In vivo migration assay. To assess the migratory ability of HB1.F3 cells in vivo, the cells were injected intracranially, contralateral to the experimental tumor. Briefly, Swiss nude male mice (n = 8; 6-8 weeks old; Charles River, Wilmington, MA) were anesthetized (100 mg/kg ketamine and 5 mg/kg xylazine) and stereotactically implanted with 120,000 Daoy cells in 3 μL of PBS via a 30-gauge Hamilton syringe into the left forebrain (2.5 mm lateral and 1 mm anterior to bregma, at a 2.5 mm depth from the skull surface). Four weeks after tumor cell implantation, HB1.F3 cells (240,000 in 6 μL PBS) were injected into the right forebrain (2.5 mm lateral and 1 mm anterior to bregma, at a 2.5 mm depth from the skull surface; n = 4). As a control, a group of medulloblastoma-bearing animals (n = 4) were injected with NIH 3T3 cells in the right forebrain using the same stereotactic coordinates. For this study, the ratio of cells tested for their migratory ability (HB1.F3 or NIH 3T3) to tumor cells was 2:1. HB1.F3 or NIH 3T3 cells were labeled with the chloromethylbenzamido-DiI (CM-DiI, Molecular Probes, Eugene, OR) before injection for 30 minutes according to the protocol of the manufacturer. CM-DiI is nondiffusible by virtue of its covalent binding to cellular thiols and has been shown to be particularly suitable for labeling and in vivo tracking of cells for a minimum of 10 weeks (23, 24). Fourteen days after intracranial, contralateral injection of HB1.F3 or NIH 3T3 cells, animals were perfused with 4% paraformaldehyde under deep anesthesia. The brains were harvested, placed in sucrose gradient solution, embedded in optimum cutting temperature compound (Sakura Finetek USA, Torrance, CA), and stored at −80°C. Brains were cryosectioned coronally (10 μm), mounted on slides, and stained with 4′,6-diamidino-2-phenylindole per standard protocol. Intracranial distribution of CM-DiI-labeled NSCs was assessed with fluorescent microscopy. All animal studies were carried out in the animal facility at Brigham and Women's Hospital in accordance with federal, local, and institutional guidelines.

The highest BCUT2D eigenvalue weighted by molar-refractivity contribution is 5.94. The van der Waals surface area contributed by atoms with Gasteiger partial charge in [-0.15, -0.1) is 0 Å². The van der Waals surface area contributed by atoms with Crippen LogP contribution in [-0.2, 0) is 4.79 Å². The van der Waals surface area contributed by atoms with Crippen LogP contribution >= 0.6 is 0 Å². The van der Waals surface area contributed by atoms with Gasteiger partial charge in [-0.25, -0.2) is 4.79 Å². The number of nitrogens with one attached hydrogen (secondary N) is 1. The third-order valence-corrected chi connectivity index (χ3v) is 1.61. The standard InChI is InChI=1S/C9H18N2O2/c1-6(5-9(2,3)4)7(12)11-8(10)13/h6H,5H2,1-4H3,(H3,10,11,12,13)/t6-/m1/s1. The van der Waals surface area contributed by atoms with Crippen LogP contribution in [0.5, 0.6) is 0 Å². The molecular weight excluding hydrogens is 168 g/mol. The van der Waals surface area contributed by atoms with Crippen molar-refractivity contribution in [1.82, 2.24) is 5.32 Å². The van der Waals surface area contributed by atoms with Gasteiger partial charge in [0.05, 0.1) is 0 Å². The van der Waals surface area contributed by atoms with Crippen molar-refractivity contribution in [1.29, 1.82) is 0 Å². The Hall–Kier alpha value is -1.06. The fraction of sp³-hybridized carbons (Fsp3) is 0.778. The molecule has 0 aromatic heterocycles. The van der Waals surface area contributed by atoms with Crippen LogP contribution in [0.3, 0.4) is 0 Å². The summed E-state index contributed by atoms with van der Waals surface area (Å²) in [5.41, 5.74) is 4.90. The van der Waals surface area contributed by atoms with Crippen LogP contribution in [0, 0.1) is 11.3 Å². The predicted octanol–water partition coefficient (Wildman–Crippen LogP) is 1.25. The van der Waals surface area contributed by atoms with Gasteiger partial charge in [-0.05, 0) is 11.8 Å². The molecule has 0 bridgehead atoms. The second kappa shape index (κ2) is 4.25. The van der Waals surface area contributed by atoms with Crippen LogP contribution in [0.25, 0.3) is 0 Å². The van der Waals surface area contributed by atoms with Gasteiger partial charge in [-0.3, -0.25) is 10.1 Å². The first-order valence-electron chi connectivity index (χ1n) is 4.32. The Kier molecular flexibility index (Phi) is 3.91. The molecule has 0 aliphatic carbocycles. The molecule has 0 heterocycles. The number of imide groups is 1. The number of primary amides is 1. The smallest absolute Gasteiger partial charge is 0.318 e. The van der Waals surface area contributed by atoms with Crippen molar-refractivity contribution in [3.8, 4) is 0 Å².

Confirmation of chemoattractant ligands and receptors. Recent studies suggest that the brain tumor–targeting behavior of NSCs is mediated by chemoattractant molecules and their respective receptors including stem cell factor (SCF)/c-Kit (25), stromal cell–derived factor 1 (SDF-1)/CXC chemokine receptor 4 (CXCR4; ref. 26) and vascular endothelial growth factor (VEGF)/VEGF receptor (VEGFR)-1 and VEGFR2 (22). Therefore, the expression of these chemoattractant ligands and their associated receptors was examined in Daoy and HB1.F3 cells by reverse transcription-PCR.